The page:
Max Dunbar’s art has a wonderful weight to it. The bulky, dense look of Dredd’s uniform and especially his Lawmaster motorbike are great callbacks to the classic “Judge Dredd” books. He does an excellent job of pairing heavy lines and intricate detail bring Mega City One to life. Motion and action are depicted in a way that lets your eye flow easily from panel to panel. Rio’s strong and bright colors art not typical for Judge Dredd’s world and some of it looks almost too good, especially for a story set in the slums. Otherwise, his style works great.

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Fans of the 2012 film Dredd may note some initial similarities in plot, but this stands on its own well enough to push that criticism to the side.

Final Verdict: 8.5 – A must read for “Judge Dredd” fans that boasts an action-packed, but intelligent plot that will make readers beg for the next chapter. This is one of the best issues since IDW started their version in 2012.

Royal City #11
Written, Illustrated, and Colored by Jeff Lemire
Lettered by Steve Wands
Reviewed by Matt Sadowski

The past and present collide as “Royal City” kicks off its newest and final arc.

We start where we last left off, with Tommy and Clara’s fateful liaison from the pages of Tommy’s composition notebook. From Clara’s face, we transition to her daughter Olive, back to the present where the cataclysmic events of Tommy’s final night continue to ripple forward. It’s an effective introduction to this last batch of issues, setting the two strands of the “Royal City” narrative toward a dual climax.

#11 marks the first time the two timelines merge on the page. The flashback’s panel borders lose the solid black line for easier identification between the present and past. By directly juxtaposing the past and present, Lemire strengthens the impact of every decision made on that momentous day in ’93. Tommy’s non-diegetic narration further adds to the binary timeline tapestry, as he waxes poetic on “living in between.” Richie’s ghostly blue-collar construction of Tommy warps the real Tommy’s words, setting Richie on a path he’ll surely come to regret.

Jeff Lemire’s dreamy watercolors are perfectly suited to Tommy’s liminal state. The rough sketching and bleeding colors flow like an incomplete memory or forgotten dream. Compared to previous issues, #11 is relatively straightforward concerning panel layouts and experimentation, but its emotive characters and charged moments more than make up for any perceived simplicity.

As always, Lemire includes a playlist at the end, and the first track is especially thematically relevant. David Bowie’s “Slip Away” is the pitch perfect musical accompaniment to Tommy’s melancholic state of mind and his inevitable watery end. “Some of us will always stay behind” indeed.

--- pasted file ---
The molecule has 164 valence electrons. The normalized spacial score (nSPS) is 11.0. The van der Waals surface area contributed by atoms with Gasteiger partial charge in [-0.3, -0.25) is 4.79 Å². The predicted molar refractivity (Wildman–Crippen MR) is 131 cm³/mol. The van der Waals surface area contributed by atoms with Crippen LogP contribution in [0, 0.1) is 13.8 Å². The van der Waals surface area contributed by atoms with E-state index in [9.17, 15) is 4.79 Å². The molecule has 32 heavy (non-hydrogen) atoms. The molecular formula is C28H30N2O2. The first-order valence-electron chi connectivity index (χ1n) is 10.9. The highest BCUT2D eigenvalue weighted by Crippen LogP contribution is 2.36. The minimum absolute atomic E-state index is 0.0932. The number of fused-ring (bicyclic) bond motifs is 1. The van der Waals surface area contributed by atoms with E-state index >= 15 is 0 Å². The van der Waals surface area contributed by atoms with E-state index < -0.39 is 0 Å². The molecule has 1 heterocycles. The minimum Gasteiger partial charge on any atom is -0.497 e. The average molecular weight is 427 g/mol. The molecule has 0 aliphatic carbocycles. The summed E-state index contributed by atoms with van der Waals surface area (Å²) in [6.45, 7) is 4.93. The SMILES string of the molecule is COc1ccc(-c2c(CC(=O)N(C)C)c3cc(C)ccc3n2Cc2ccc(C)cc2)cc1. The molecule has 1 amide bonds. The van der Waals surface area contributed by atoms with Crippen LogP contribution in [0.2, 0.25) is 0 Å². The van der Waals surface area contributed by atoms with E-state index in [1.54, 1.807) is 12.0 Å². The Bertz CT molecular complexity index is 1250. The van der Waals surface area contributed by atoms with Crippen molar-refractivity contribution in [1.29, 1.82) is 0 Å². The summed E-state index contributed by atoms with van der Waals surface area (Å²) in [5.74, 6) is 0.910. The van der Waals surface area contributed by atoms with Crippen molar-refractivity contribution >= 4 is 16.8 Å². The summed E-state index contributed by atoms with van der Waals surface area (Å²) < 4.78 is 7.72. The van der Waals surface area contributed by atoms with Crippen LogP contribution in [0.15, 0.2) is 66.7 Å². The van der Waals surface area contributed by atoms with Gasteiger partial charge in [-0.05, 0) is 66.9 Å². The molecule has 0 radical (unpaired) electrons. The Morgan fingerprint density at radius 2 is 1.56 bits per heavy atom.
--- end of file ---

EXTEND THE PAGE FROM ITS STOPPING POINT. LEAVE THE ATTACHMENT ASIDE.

Final Verdict: 8.0 – Previous arcs merge into a dual timeline, setting the endgame in motion. Dreamy and wistful, “Royal City” remains a must-read.

Star Wars: Lando Double or Nothing #1
Written by Rodney Barnes
Illustrated by Paolo Villanelli
Colored by Andres Mossa
Lettered by VC’s Joe Caramanga
Reviewed by Tom Baker

In a canny move befitting the eponymous space gambler himself, Marvel’s Solo: A Star Wars Story tie-in goes all in on what everyone broadly agrees worked from that film — Donald Glover’s Lando Calrissian and Phoebe Waller-Bridge’s scene-stealing droid L3-37 — and folds on the rest. Set some time before the film, “Star Wars: Lando Double or Nothing” #1 introduces us to Lando, Ellthree and the Millennium Falcon before they cross paths with Han Solo. Here, Calrissian gets dragged into a nascent rebel uprising on the promise of adventure, romance, and (mainly) filthy lucre.

While Villanelli’s Lando is undoubtedly modelled after Glover’s glorious visage, his pencils avoid the stylistic sarlacc pit of that John Cassaday and Salvador Larroca fell into with their work on the main Star Wars comic. Where they aimed for verisimilitude, to the point it often looks like they’d traced over Carrie Fisher or Harrison Ford’s faces, more often than not they achieve a creepy uncanny valley effect. The drawings almost resembled their real-life counterparts, but didn’t look quite right.

By comparison, Villanelli nails the correct level of caricature. His Glover-Lando is recognisable but appropriately cartoonish, with a bishounen manga-pretty-boy vibe to some of his close-ups. He is aided in this by the wonderful coloring of Andres Mossa. His work is genuinely painterly, both in the palette and the visible smears which, while obviously computer-generated, add a homemade touch and comic book-abstraction to the scenes of the Falcon evading attacks and leaping into hyperspace.

Where “Star Wars: Lando Double or Nothing” stumbles is with the lead himself who, despite having one of the sharpest costume designs of any figure in this far away galaxy, is also one of the more lightly-sketched in terms of his personality. Barnes tries his best but at times appears to struggle differentiating Lando’s particular brand of self-centred, roguish charm from that of Han. This is a problem inherited from the source material, admittedly. By the same token, Barnes nails the semi-flirtatious, semi-antagonistic banter between Lando and L3-37, and the overall lightness of tone that made Glover and Waller-Bridge’s scenes in the film stand out. As the starting point for a new story, it’s a fairly confident set up, albeit one that hints at a character arc — Lando learning to be less of a solipsistic jerk, and helping people with monetary gain — which, again, seems strangely familiar…